Guest commentary by Ed Koster
Our Presbyterian Church is in turmoil. The director of the Presbyterian Mission Agency has resigned. The stated clerk of the General Assembly will not stand for election for a new term. As of this writing, more than 20 overtures have been submitted to the General Assembly, and well over half propose changes to processes and procedures of the GA itself, or the means for amending the Book of Order. Four seek to rescind or amend recent past actions. For better or worse, it would appear that some kind of transition is in motion.
There is a perceptible air of excitement and anticipation. Various dialogues, studies and pollings are in process, seeking advice outside the orbit of Louisville and its environs. Moderator Heath Rada has issued an extensive “Call to the Church” to engage the wider denomination in the deliberations and challenges we face. I attended the annual polity conference in October, and there was a different feel from any I had attended before, one less focused on problems and more on what to do next.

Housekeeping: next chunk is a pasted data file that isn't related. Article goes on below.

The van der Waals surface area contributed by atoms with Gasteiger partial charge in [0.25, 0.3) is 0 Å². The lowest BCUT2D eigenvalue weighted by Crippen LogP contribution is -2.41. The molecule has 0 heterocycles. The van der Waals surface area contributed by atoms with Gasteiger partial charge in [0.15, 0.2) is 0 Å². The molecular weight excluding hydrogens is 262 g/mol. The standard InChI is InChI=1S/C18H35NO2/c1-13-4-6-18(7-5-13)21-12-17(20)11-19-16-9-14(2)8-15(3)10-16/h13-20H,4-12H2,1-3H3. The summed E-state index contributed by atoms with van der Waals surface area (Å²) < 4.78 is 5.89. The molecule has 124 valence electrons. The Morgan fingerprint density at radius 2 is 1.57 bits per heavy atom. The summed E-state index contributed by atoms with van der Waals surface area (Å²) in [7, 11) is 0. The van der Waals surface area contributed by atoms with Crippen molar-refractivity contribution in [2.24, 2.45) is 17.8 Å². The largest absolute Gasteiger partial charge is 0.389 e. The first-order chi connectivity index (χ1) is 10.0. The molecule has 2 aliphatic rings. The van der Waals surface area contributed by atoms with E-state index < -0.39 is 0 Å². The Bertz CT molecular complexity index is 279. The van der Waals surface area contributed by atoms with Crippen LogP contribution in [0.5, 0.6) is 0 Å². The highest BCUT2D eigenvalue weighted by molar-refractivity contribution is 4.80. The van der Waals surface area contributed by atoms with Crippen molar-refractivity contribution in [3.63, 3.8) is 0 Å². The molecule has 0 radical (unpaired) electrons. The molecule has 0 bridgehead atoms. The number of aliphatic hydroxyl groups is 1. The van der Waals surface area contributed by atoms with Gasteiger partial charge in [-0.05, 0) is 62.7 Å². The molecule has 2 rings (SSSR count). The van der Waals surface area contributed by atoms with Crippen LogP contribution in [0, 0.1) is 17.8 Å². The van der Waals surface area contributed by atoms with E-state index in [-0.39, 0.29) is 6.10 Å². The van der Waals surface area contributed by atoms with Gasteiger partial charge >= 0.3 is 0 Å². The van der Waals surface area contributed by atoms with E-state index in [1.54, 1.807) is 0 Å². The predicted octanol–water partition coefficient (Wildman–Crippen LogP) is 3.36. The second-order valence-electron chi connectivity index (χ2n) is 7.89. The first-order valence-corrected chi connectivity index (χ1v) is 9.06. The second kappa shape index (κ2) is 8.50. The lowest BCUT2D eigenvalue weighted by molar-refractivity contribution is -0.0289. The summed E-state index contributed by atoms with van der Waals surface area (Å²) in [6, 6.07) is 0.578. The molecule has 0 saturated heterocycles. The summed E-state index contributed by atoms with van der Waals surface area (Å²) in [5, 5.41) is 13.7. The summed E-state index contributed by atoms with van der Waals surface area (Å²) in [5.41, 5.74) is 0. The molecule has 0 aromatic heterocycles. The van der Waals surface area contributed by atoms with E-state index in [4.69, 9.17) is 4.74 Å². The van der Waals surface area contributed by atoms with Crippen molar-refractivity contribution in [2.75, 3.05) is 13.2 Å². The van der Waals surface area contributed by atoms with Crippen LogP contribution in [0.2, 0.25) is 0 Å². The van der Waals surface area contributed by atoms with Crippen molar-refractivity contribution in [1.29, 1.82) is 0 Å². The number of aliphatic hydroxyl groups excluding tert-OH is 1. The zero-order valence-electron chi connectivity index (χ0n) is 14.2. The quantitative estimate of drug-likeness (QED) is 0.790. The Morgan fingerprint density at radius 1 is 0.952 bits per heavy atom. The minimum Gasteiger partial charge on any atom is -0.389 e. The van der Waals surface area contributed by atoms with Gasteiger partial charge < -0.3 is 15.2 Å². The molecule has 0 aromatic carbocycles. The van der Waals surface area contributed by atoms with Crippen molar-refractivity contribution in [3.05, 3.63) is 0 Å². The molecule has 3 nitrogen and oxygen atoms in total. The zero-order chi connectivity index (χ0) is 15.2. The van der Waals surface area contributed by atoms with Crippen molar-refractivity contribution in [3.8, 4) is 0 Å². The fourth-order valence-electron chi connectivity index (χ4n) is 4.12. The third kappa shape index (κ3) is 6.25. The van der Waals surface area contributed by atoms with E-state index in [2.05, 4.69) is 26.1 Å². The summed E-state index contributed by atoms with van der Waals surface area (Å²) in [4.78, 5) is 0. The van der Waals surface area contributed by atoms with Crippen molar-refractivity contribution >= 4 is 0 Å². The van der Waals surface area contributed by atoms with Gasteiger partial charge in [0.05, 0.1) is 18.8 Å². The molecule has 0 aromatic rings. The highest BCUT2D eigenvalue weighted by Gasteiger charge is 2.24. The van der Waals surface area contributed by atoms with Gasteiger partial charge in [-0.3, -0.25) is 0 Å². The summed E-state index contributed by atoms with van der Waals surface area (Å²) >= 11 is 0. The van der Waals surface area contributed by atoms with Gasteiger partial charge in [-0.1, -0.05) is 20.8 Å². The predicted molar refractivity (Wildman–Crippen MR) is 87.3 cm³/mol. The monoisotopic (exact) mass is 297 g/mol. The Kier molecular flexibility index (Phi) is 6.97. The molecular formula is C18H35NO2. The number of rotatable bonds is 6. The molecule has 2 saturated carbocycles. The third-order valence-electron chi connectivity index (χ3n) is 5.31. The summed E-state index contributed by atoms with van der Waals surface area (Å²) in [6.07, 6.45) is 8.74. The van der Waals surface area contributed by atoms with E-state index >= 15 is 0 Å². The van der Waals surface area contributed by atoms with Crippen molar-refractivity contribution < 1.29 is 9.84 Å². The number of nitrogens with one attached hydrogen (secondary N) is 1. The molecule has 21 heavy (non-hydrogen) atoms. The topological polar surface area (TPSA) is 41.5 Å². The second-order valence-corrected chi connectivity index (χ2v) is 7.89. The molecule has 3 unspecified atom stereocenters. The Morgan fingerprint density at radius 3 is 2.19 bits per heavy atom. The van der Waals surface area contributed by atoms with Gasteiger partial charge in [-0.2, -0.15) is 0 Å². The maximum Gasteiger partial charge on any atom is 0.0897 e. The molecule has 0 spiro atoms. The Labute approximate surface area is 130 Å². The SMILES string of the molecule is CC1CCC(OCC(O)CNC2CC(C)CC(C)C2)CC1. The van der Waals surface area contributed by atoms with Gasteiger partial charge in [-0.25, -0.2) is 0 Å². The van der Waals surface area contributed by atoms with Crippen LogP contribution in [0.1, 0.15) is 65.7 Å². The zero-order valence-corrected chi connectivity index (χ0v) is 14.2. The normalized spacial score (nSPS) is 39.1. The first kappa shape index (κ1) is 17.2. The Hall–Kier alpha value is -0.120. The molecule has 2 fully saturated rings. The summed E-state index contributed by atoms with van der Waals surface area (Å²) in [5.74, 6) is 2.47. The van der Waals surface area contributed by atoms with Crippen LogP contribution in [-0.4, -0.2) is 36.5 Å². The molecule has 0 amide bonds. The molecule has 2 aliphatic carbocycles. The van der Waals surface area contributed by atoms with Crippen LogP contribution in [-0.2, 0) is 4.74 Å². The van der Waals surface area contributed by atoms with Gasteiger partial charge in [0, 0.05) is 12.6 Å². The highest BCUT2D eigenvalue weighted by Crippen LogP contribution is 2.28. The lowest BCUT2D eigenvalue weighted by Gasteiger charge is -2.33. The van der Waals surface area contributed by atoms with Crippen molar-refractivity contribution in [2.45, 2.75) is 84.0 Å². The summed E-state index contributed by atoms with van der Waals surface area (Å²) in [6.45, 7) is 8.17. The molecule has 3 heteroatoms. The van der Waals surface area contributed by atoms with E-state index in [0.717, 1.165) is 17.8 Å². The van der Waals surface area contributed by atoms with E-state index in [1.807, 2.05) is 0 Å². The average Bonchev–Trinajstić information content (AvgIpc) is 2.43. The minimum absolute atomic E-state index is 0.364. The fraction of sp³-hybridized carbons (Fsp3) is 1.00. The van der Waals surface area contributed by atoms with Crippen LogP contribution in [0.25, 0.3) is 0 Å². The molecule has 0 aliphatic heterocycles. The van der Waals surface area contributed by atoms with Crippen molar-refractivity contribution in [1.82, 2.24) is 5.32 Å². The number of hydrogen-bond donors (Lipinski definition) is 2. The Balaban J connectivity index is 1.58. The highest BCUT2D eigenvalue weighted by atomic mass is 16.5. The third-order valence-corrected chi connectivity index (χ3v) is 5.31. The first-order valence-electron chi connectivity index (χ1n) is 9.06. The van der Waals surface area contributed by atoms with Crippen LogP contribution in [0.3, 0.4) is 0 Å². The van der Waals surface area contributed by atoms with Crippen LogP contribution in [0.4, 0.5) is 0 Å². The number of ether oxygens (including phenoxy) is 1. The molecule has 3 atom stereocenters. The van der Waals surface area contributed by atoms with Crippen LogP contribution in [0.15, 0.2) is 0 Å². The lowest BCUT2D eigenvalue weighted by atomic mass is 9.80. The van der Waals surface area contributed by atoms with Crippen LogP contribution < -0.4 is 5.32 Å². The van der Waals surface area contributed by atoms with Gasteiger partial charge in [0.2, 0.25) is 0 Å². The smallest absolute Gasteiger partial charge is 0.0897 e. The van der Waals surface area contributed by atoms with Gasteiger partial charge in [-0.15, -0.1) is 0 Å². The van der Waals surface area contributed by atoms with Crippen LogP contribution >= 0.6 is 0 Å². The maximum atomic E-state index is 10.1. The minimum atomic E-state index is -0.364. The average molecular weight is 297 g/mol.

Notwithstanding the skepticism voiced by many — we are, after all, Presbyterians — there is reason to be encouraged about what is happening. For it appears change is afoot. No one knows what that will mean, but we are trying very hard to make some core changes.
For a generation we have been engaged in a series of conflicts that have risen almost to the level of mortal combat. We have seriously wounded ourselves in ways that make healing very difficult. It is like Luke 7 (and Matthew 11) where there was disagreement about who John was, and consequently Jesus. Jesus said:
“To what then will I compare the people of this generation, and what are they like? They are like children sitting in the marketplace and calling to one another, ‘We played the flute for you, and you did not dance; we wailed, and you did not weep.’ For John the Baptist has come eating no bread and drinking no wine, and you say, ‘He has a demon’; the Son of Man has come eating and drinking, and you say, ‘Look, a glutton and a drunkard, a friend of tax collectors and sinners!’ Nevertheless, wisdom is vindicated by all her children.”
What to do about these hurts and wounds we have inflicted on each other? It is clear we must do something, for unless we can begin the process of healing those inflicted hurts, moving forward with the changes we must necessarily make will be very difficult indeed.